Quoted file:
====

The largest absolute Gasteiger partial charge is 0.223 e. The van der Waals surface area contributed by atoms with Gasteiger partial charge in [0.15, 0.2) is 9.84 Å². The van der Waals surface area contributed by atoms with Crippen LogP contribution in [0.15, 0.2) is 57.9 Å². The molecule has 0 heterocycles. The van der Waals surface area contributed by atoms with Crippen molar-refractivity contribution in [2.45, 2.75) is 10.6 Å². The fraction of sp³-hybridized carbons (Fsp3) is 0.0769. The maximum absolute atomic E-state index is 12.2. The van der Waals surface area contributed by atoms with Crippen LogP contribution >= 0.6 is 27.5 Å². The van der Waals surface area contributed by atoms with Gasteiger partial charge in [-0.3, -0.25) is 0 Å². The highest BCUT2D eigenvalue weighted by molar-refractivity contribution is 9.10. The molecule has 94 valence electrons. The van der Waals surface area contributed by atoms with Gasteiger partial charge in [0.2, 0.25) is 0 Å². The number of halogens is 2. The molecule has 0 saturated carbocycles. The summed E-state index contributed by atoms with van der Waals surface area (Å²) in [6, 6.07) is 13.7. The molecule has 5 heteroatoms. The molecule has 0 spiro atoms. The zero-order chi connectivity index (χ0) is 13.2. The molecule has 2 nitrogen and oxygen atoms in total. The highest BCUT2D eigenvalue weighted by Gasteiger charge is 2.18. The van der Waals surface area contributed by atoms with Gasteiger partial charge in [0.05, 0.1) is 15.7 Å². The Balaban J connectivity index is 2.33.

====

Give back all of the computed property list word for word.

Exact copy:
The largest absolute Gasteiger partial charge is 0.223 e. The van der Waals surface area contributed by atoms with Gasteiger partial charge in [0.15, 0.2) is 9.84 Å². The van der Waals surface area contributed by atoms with Crippen LogP contribution in [0.15, 0.2) is 57.9 Å². The molecule has 0 heterocycles. The van der Waals surface area contributed by atoms with Crippen molar-refractivity contribution in [2.45, 2.75) is 10.6 Å². The fraction of sp³-hybridized carbons (Fsp3) is 0.0769. The maximum absolute atomic E-state index is 12.2. The van der Waals surface area contributed by atoms with Crippen LogP contribution >= 0.6 is 27.5 Å². The van der Waals surface area contributed by atoms with Gasteiger partial charge in [-0.3, -0.25) is 0 Å². The highest BCUT2D eigenvalue weighted by molar-refractivity contribution is 9.10. The molecule has 94 valence electrons. The van der Waals surface area contributed by atoms with Gasteiger partial charge in [0.2, 0.25) is 0 Å². The number of halogens is 2. The molecule has 0 saturated carbocycles. The summed E-state index contributed by atoms with van der Waals surface area (Å²) in [6, 6.07) is 13.7. The molecule has 5 heteroatoms. The molecule has 0 spiro atoms. The zero-order chi connectivity index (χ0) is 13.2. The molecule has 2 nitrogen and oxygen atoms in total. The highest BCUT2D eigenvalue weighted by Gasteiger charge is 2.18. The van der Waals surface area contributed by atoms with Gasteiger partial charge in [0.05, 0.1) is 15.7 Å². The Balaban J connectivity index is 2.33.